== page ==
CJ: That weekend when the Clintons visited the Quilt on the Mall in ’96, it was a turning point. It was a symbolic turning point in having the President and First Lady walk on the Quilt in the Mall but also the new drugs were beginning to work. In my conversation with the President that day I told him that I know people who had access to the new drugs were already not only leaving their deathbeds but also going back to work. I remember that autumn as being a time of young folks for the first time in over a decade.
Cleve, you've been so involved with this since that era up through today. Is it easier or still troubling to tell these stories and know that we've made a lot of advances but there are still a lot of places to go? How do you personally feel about being a part of it? In many ways you're kind of a holder of a lot of this history.
CJ: Well I just turned 60 a few weeks ago and I had a party and raised money for the AIDS Foundation, which I co-founded here in San Francisco. I’m very grateful to be alive and people are really very kind to me. I’m grateful for that, but I still carry around with me a great deal of grief. I still miss my friends. The people I was supposed to grow old with mostly are gone. One of the really painful realities of my life has been that I lost almost all of my friends early in the epidemic. Then I made new friends and then I lost them. For me it’s always present and when I walk around my neighborhood I see all the new people that are here and I also am aware of the ghosts of those who were here before.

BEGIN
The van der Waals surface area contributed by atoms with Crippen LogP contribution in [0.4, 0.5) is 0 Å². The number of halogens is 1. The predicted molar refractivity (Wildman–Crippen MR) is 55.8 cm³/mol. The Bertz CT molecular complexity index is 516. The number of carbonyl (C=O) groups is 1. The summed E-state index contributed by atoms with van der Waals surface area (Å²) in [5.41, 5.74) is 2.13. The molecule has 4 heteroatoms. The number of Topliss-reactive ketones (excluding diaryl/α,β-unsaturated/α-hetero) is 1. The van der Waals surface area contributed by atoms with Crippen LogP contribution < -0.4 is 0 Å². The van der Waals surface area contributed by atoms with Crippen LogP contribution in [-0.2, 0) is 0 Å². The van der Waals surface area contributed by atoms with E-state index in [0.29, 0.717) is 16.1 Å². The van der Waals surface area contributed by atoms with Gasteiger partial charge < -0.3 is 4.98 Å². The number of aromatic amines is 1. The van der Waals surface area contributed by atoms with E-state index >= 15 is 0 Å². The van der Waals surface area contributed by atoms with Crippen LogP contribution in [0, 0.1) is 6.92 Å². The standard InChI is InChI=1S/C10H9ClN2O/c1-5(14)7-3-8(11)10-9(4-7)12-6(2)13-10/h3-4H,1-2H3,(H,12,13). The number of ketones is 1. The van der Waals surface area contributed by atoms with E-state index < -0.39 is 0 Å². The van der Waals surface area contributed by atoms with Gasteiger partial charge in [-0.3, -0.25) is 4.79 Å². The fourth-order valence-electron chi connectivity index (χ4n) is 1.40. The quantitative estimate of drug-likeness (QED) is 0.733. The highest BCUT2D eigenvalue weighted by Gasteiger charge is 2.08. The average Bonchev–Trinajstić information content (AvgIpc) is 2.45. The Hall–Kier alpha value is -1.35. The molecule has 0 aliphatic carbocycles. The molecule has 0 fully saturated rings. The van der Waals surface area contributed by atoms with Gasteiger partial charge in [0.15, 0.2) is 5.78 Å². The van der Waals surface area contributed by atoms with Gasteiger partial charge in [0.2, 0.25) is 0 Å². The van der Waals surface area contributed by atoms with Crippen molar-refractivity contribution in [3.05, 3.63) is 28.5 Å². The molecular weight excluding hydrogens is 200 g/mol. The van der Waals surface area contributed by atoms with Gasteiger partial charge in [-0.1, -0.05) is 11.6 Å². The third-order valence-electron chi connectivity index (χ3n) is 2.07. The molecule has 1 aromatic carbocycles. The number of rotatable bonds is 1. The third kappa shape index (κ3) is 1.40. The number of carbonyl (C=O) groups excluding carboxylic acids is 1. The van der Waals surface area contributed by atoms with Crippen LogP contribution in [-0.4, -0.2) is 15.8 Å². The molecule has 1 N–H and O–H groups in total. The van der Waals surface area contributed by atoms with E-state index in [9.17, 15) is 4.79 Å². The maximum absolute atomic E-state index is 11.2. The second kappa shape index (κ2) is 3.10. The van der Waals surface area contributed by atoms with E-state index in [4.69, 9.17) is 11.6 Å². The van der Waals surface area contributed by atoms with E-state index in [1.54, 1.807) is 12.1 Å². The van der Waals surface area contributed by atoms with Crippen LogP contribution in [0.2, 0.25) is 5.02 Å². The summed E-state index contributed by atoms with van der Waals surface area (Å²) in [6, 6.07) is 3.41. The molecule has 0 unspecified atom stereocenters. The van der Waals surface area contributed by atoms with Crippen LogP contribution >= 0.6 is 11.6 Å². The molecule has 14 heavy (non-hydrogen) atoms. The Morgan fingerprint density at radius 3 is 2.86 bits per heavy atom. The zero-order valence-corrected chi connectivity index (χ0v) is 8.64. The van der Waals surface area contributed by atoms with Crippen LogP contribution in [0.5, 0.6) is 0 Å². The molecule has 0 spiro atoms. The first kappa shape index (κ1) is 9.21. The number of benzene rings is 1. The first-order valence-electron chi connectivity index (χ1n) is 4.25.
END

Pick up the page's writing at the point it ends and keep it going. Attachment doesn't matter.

Is it hard for you to be there in San Francisco with everything you’ve seen over the years?
CJ: For a while I couldn’t be here. I had to leave. It was just too much. Now I love being back in my neighborhood. Yes, everyday I am confronted with memories that bring a mix of emotions, but I love the neighborhood. I feel very safe, protected, and appreciated here. I know everybody and everybody knows me. That’s a good feeling. It’s still a beautiful city and I’m grateful.
There is kind of a controversy going on in the community right now around the issue of pre-exposure prophylaxis. Of course the slogan from my generation was that Silence = Death. I think the slogan today needs to be that Treatment = Prevention. The researchers that I’m in touch with, and I still speak with some of them, tell me that a vaccine and a cure are still years away. But we do know that people were successfully treated, people who are HIV+ are being successfully treated are very unlikely to transmit the disease. Now we know that uninfected individuals by taking one pill a day can prevent themselves from being infected. Now there’s a controversy about this.